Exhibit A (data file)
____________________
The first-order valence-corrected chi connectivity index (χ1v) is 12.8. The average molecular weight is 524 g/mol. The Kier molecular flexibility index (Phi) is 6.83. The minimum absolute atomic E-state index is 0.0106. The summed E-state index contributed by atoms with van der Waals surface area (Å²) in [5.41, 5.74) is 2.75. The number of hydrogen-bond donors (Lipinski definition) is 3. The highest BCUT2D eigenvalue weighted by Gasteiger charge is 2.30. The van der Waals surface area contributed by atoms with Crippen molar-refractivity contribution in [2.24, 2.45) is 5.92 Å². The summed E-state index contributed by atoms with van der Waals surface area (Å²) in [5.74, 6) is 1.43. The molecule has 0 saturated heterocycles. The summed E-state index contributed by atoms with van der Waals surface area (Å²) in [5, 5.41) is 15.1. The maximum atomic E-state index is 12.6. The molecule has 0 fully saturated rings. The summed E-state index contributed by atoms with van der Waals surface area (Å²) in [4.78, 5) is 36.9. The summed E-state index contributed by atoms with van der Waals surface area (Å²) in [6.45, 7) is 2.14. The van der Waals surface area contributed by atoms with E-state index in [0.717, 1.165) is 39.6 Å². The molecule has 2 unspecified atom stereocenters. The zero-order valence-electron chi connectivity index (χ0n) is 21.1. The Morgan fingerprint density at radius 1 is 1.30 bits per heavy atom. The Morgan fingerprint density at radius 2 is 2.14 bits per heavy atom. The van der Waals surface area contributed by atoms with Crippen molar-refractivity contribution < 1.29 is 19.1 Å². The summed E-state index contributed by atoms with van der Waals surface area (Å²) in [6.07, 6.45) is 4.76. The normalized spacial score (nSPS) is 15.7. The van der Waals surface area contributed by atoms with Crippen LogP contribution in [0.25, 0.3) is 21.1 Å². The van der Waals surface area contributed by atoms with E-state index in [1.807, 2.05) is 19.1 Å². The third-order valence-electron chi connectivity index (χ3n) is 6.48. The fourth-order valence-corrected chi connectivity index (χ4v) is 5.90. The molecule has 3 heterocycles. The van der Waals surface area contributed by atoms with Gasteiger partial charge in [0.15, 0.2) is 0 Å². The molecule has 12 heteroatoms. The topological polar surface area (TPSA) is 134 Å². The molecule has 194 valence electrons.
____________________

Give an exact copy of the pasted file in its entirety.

The first-order valence-corrected chi connectivity index (χ1v) is 12.8. The average molecular weight is 524 g/mol. The Kier molecular flexibility index (Phi) is 6.83. The minimum absolute atomic E-state index is 0.0106. The summed E-state index contributed by atoms with van der Waals surface area (Å²) in [5.41, 5.74) is 2.75. The number of hydrogen-bond donors (Lipinski definition) is 3. The highest BCUT2D eigenvalue weighted by Gasteiger charge is 2.30. The van der Waals surface area contributed by atoms with Crippen molar-refractivity contribution in [2.24, 2.45) is 5.92 Å². The summed E-state index contributed by atoms with van der Waals surface area (Å²) in [5.74, 6) is 1.43. The molecule has 0 saturated heterocycles. The summed E-state index contributed by atoms with van der Waals surface area (Å²) in [5, 5.41) is 15.1. The maximum atomic E-state index is 12.6. The molecule has 0 fully saturated rings. The summed E-state index contributed by atoms with van der Waals surface area (Å²) in [4.78, 5) is 36.9. The summed E-state index contributed by atoms with van der Waals surface area (Å²) in [6.45, 7) is 2.14. The van der Waals surface area contributed by atoms with E-state index in [0.717, 1.165) is 39.6 Å². The molecule has 2 unspecified atom stereocenters. The zero-order valence-electron chi connectivity index (χ0n) is 21.1. The Morgan fingerprint density at radius 1 is 1.30 bits per heavy atom. The Morgan fingerprint density at radius 2 is 2.14 bits per heavy atom. The van der Waals surface area contributed by atoms with Crippen molar-refractivity contribution < 1.29 is 19.1 Å². The summed E-state index contributed by atoms with van der Waals surface area (Å²) in [6.07, 6.45) is 4.76. The normalized spacial score (nSPS) is 15.7. The van der Waals surface area contributed by atoms with Crippen LogP contribution in [0.25, 0.3) is 21.1 Å². The van der Waals surface area contributed by atoms with E-state index in [1.807, 2.05) is 19.1 Å². The third-order valence-electron chi connectivity index (χ3n) is 6.48. The fourth-order valence-corrected chi connectivity index (χ4v) is 5.90. The molecule has 3 heterocycles. The van der Waals surface area contributed by atoms with Gasteiger partial charge in [0.15, 0.2) is 0 Å². The molecule has 12 heteroatoms. The topological polar surface area (TPSA) is 134 Å². The molecule has 194 valence electrons.